Anti-Money Laundering (AML) , Cybercrime , Fraud Management & Cybercrime

Darknet Market Search Engine Operator Gets 8-Year Sentence

Israeli Man Earned $8.4 Million in Kickback Payments From DeepDotWeb Referrals
Darknet Market Search Engine Operator Gets 8-Year Sentence
Brazil's Federal Police released this photograph of investigators coordinating with the FBI at the time of DeepDotWeb administrator Tal Prihar's arrest in 2019.

An Israeli man has been sentenced to serve eight years in prison for running a darknet market search engine called DeepDotWeb.

See Also: Check Kiting In The Digital Age

Tal Prihar, 37, pleaded guilty to conspiracy to commit money laundering before Senior U.S. District Judge Donetta Ambrose in March 2021. He had faced a prison sentence of up to 20 years.

Prihar was one of the administrators of the DeepDotWeb website. The portal provided direct links to a number of darknet markets, which are typically reachable only via the anonymizing Tor browser or an anonymous, peer-to-peer distributed communication layer called I2P.

Authorities have accused Prihar of owning and operating the website with Israeli citizen Michael Phan, 34. The U.S. is currently seeking Phan's extradition from Israel.

DeepDotWeb ranked darkweb markets and also provided a green/red guide to their availability.

U.S. Department of Justice prosecutors say the portal helped buyers purchase "illegal firearms, malware and hacking tools, stolen financial data, heroin, fentanyl and other illicit materials."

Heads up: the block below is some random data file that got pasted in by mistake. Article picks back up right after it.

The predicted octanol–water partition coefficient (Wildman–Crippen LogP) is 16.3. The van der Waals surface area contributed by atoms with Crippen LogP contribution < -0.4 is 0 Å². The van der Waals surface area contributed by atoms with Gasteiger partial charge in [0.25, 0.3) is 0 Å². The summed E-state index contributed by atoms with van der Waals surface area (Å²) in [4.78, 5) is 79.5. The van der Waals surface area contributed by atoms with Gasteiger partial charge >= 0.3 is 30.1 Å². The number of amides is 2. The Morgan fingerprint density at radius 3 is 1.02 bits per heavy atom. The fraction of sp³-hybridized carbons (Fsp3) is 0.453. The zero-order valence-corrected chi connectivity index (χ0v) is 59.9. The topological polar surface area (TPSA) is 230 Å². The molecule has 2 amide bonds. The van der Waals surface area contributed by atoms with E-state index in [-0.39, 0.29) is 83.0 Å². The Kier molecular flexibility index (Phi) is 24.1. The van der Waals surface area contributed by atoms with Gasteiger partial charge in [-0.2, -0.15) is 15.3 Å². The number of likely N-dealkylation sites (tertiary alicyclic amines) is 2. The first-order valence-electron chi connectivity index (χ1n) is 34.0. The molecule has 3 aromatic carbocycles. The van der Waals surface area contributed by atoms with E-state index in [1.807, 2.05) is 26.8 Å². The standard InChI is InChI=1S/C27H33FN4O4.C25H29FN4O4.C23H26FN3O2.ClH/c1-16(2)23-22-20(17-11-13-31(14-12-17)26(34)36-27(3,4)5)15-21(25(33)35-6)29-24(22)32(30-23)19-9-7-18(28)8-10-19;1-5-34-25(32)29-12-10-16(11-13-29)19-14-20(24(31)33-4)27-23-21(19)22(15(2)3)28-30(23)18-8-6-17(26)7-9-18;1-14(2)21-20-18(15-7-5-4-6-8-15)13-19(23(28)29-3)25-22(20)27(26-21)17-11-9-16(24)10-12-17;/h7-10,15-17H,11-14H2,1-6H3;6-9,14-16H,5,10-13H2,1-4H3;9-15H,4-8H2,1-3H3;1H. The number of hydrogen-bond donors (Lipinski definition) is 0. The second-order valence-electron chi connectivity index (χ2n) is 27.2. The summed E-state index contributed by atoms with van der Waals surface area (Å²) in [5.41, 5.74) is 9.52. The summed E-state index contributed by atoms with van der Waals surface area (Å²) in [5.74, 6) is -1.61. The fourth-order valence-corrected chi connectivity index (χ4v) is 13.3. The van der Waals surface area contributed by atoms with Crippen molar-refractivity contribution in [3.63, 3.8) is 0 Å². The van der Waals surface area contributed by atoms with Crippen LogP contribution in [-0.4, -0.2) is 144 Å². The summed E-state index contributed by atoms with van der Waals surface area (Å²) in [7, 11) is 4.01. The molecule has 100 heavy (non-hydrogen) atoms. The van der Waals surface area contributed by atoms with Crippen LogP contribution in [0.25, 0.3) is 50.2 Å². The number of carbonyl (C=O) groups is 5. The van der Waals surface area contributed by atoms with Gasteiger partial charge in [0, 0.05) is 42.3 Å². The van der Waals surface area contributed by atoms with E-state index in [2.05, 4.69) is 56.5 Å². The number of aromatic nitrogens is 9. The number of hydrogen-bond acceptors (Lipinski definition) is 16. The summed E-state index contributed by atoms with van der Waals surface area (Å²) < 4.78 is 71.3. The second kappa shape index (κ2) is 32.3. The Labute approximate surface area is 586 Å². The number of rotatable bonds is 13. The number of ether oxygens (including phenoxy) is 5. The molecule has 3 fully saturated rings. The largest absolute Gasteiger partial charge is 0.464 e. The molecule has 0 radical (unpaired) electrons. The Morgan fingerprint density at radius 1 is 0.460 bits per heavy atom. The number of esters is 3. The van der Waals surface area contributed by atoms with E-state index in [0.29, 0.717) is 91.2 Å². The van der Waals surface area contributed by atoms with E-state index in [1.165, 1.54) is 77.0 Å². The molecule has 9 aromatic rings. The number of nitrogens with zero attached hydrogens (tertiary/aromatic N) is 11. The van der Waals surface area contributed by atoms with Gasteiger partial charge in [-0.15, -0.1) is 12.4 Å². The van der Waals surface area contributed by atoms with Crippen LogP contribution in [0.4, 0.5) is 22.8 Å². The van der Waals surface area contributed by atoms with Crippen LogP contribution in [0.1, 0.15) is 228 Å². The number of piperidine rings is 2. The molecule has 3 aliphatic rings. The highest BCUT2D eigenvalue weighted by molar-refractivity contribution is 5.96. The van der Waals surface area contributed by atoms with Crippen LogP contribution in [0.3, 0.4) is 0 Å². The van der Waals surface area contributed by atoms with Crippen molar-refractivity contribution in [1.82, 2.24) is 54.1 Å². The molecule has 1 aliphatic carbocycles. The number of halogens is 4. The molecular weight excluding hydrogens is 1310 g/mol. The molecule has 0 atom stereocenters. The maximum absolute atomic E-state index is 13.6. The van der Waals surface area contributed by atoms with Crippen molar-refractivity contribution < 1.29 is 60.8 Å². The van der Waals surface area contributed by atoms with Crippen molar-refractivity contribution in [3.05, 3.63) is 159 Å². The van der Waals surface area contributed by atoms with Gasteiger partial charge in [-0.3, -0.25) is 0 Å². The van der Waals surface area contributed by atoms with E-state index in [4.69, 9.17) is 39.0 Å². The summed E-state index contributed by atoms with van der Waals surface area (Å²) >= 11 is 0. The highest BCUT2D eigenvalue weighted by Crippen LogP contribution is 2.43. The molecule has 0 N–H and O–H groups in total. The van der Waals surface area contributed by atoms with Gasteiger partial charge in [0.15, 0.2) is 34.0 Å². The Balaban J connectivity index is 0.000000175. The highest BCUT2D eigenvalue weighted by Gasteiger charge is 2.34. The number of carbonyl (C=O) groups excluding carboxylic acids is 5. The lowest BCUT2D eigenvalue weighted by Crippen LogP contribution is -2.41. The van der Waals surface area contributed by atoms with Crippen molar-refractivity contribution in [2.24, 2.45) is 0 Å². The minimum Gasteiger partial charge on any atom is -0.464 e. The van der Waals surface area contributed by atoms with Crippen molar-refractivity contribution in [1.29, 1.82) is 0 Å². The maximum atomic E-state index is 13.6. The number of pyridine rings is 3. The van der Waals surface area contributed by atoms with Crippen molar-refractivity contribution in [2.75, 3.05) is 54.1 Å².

The portal also listed the top markets as well as their availability status.

"For six years, DeepDotWeb was a gateway to facilitate the illegal purchase of items to include dangerous drugs, weapons and malicious software," Carlton Peeples, acting special agent in charge of the FBI's Pittsburgh Field Office, said last year.

For every purchase made by someone it had referred, DeepDotWeb received kickbacks via virtual currency, including in bitcoins. By the time DeepDotWeb was shut down in April 2019, when it was seized by the FBI, the bureau says the site had earned referral fees totaling 8,155 bitcoins, which were worth about $8.4 million at the time of the transactions.

Authorities say the referral fees came from least 15,000 users of the portal.

"To conceal the nature and source of these illegal kickback payments, Prihar transferred the payments from his DDW bitcoin wallet to other bitcoin accounts and to bank accounts he controlled in the names of shell companies," the U.S. Department of Justice says.

As part of Prihar's plea, he has agreed to forfeit nearly $9 million worth of currency and assets.

Arrested in France

Prihar was arrested in May 2019 at Charles de Gaulle Airport in Paris. At the same time as his arrest, authorities in Brazil, assisted by the FBI, executed a search warrant at the suspect's home in Lago Sul, Brazil, where they recovered cryptocurrency as well as $50,000 in cash.

DeepDotWeb sites resolved to this takedown notice after law enforcement agencies disrupted the operation